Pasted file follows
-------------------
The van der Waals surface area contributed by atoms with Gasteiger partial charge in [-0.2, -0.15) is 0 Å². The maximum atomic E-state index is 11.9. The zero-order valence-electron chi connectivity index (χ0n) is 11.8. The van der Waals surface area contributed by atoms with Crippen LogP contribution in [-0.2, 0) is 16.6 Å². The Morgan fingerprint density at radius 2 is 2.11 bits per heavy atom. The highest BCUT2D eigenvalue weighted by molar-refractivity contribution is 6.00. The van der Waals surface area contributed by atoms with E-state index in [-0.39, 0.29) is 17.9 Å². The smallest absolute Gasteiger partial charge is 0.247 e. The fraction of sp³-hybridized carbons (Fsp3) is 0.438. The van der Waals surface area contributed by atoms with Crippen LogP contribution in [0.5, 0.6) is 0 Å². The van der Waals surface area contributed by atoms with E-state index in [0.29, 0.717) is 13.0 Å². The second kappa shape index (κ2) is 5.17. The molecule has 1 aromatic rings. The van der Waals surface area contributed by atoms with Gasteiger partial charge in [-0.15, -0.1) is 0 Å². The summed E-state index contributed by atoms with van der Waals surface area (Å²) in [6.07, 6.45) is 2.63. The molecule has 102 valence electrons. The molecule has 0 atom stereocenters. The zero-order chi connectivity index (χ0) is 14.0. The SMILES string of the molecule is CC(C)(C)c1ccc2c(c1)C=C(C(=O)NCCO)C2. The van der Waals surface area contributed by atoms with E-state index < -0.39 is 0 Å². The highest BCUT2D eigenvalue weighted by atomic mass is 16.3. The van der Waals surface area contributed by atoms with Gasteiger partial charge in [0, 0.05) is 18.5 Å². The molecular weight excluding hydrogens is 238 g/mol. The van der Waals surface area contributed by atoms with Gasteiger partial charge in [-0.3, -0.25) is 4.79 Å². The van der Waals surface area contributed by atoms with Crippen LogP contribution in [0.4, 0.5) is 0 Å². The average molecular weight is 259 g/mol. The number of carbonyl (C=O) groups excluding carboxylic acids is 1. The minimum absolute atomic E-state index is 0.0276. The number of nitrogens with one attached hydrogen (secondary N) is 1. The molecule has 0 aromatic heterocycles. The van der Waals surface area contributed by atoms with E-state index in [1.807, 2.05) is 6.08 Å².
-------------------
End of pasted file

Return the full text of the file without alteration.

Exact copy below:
The van der Waals surface area contributed by atoms with Gasteiger partial charge in [-0.2, -0.15) is 0 Å². The maximum atomic E-state index is 11.9. The zero-order valence-electron chi connectivity index (χ0n) is 11.8. The van der Waals surface area contributed by atoms with Crippen LogP contribution in [-0.2, 0) is 16.6 Å². The Morgan fingerprint density at radius 2 is 2.11 bits per heavy atom. The highest BCUT2D eigenvalue weighted by molar-refractivity contribution is 6.00. The van der Waals surface area contributed by atoms with E-state index in [-0.39, 0.29) is 17.9 Å². The smallest absolute Gasteiger partial charge is 0.247 e. The fraction of sp³-hybridized carbons (Fsp3) is 0.438. The van der Waals surface area contributed by atoms with Crippen LogP contribution in [0.5, 0.6) is 0 Å². The van der Waals surface area contributed by atoms with E-state index in [0.29, 0.717) is 13.0 Å². The second kappa shape index (κ2) is 5.17. The molecule has 1 aromatic rings. The van der Waals surface area contributed by atoms with Gasteiger partial charge in [-0.15, -0.1) is 0 Å². The summed E-state index contributed by atoms with van der Waals surface area (Å²) in [6.07, 6.45) is 2.63. The molecule has 102 valence electrons. The molecule has 0 atom stereocenters. The zero-order chi connectivity index (χ0) is 14.0. The SMILES string of the molecule is CC(C)(C)c1ccc2c(c1)C=C(C(=O)NCCO)C2. The van der Waals surface area contributed by atoms with E-state index < -0.39 is 0 Å². The highest BCUT2D eigenvalue weighted by atomic mass is 16.3. The van der Waals surface area contributed by atoms with Gasteiger partial charge in [0, 0.05) is 18.5 Å². The molecular weight excluding hydrogens is 238 g/mol. The van der Waals surface area contributed by atoms with Gasteiger partial charge in [-0.3, -0.25) is 4.79 Å². The van der Waals surface area contributed by atoms with Crippen LogP contribution in [0.4, 0.5) is 0 Å². The average molecular weight is 259 g/mol. The number of carbonyl (C=O) groups excluding carboxylic acids is 1. The minimum absolute atomic E-state index is 0.0276. The number of nitrogens with one attached hydrogen (secondary N) is 1. The molecule has 0 aromatic heterocycles. The van der Waals surface area contributed by atoms with E-state index in [1.807, 2.05) is 6.08 Å².